Family Relationships



There are times when everything in life seems just as clear as... mud. That’s doubly true if you happen to spend lots of time scrounging the Mississippi River, which is exactly what the characters in the latest from Jeff Nichols (director of 2011’s shamefully overlooked Take Shelter) do to get by. Centering on Ellis and Neckbone, two early-teens swamp rats who befriend a fugitive hiding out near their fishing spot, Read more »

The Rosies Are Ready for Some Football

ImageAugust means back to school, the first touch of a chill in the morning air, and football, of course! This year, three of the Rosie Award nominees are about or related to football – in very special and different ways. Geoff Herbach's novel Stupid Fast is set in the exciting and bewildering world of high school football, where Felton Reinstein has gone from being a bullied failure of a stand-up comedian to a seriously fast, seriously gigantic football player in his sophomore year. There's a decent amount of football action (including off-season training) and a bit of romance, but Herbach's strong point is how he balances a story about a neglectful mother with Felton's often hilarious struggles to control his newly grown-up body and the popularity it brings. Fans of Carl Deuker or Paul Volponi's sports novels will enjoy this one. Read more »

Wedding Complications


In Seating Arrangments, Winn Van Meter and his family descend upon the family’s summer retreat house on the New England island of Waskeke. His pregnant daughter Daphne is about to tie the knot. Biddy, her mother, is deeply involved in final wedding preparations, and Winn finds himself strongly drawn to one of the bridesmaids, Agatha. Meanwhile, Daphne’s sister, Livia, who just terminated her own pregnancy, is trying hard to get over a big breakup with Teddy Finn. And to her father’s horror, Livia plans to become a marine biologist rather than a lawyer.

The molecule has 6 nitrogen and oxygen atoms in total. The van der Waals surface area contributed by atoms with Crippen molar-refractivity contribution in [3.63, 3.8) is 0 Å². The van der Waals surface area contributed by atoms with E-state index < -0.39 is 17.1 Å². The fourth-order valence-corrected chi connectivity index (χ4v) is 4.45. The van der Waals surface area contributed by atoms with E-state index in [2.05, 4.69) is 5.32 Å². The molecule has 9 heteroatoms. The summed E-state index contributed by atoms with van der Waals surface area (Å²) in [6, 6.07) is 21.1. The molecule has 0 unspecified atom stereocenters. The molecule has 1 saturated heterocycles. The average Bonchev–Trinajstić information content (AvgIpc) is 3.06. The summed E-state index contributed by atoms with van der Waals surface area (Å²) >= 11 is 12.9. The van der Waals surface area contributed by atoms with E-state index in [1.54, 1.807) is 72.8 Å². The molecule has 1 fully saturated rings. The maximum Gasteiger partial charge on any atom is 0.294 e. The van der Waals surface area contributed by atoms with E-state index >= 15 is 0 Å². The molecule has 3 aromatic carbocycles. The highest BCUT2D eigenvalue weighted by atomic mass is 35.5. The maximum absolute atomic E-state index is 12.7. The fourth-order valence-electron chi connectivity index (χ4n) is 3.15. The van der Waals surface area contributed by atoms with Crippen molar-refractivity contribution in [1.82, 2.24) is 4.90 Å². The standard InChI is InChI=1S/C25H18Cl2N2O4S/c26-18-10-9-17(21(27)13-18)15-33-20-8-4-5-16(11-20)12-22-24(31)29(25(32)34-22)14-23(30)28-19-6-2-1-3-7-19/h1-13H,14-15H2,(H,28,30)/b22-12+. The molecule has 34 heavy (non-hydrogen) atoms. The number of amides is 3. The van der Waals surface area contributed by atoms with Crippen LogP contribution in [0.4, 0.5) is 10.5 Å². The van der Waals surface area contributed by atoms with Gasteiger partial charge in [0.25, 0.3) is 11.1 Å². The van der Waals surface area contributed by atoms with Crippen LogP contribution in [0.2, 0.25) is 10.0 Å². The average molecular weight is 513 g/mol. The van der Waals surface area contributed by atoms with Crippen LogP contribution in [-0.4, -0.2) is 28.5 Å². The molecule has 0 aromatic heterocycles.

This lovely, slyly humorous novel is brimming with very believable and flawed characters; it captures the insanity, tension, and chaos of a modern wedding.

Winn, an upper-crust, stoic accountant likes things just so.  Imagine his consternation when he arrives a day late for the weekend party to find his spiritual retreat taken over by women: his wife and two daughters, three other bridesmaids, and the alcoholic Aunt Celeste, who sees right through Winn’s holier than thou exterior to his traitorous heart. During one pre-wedding party with the new in-laws, she follows him up to the widow’s walk and warns him, not to ruin Biddy’s weekend. Read more »

The Perfect Family Until--


When this compelling novel starts, Mary Beth Lathem’s biggest problem is taking sass from her truculent teenaged daughter, Ruby. The narrative starts at the beginning of Mary Beth’s busy day as she goes through the house waking up her three children, the eldest daughter and two twins, Alex and Max. Mary Beth owns a landscape business but soon you can tell that her family is the center of her life and passions. 

Alex is a soccer jock, immensely talented and popular while Max, his fraternal twin, is a computer nerd with social anxiety problems.  Glen, Mary Beth’s husband, is an extremely practical and thoroughly unromantic eye doctor--solid as hardwood--though Mary Beth is not necessarily aware of that. Read more »

Bad Parent, Good Child


I picked up Richard Russo's latest book with some hesitation. I knew Elsewhere was a memoir about his relationship with his mother, but I remembered that in his last novel, That Old Cape Magic, he had created a decidedly crazy "mother" character. But as is so often the case with memoirs, the first sentence hooked me.

Because he was an only child and his parents separated when he was very young, Russo and his mom shared an extremely close relationship. In the 50s she had a job for General Electric, dated engineers, and dressed elegantly. Her independence was extremely important to her, but it took Richard years to understand that she depended on her parents bail-outs to survive. It didn't help that Russo's dad contributed almost nothing to the household or that women were paid poor wages.

This book is also an exploration of a place - the town of Gloversville where Russo grew up and which he's fictionalized in his novels. It was a town built on making gloves; in fact, his grandparents did this. It was hard, polluting work and when the government cracked down on water pollution, the whole operation moved overseas. But in small-town Gloversville surrounded by relatives, Russo felt secure and loved. Read more »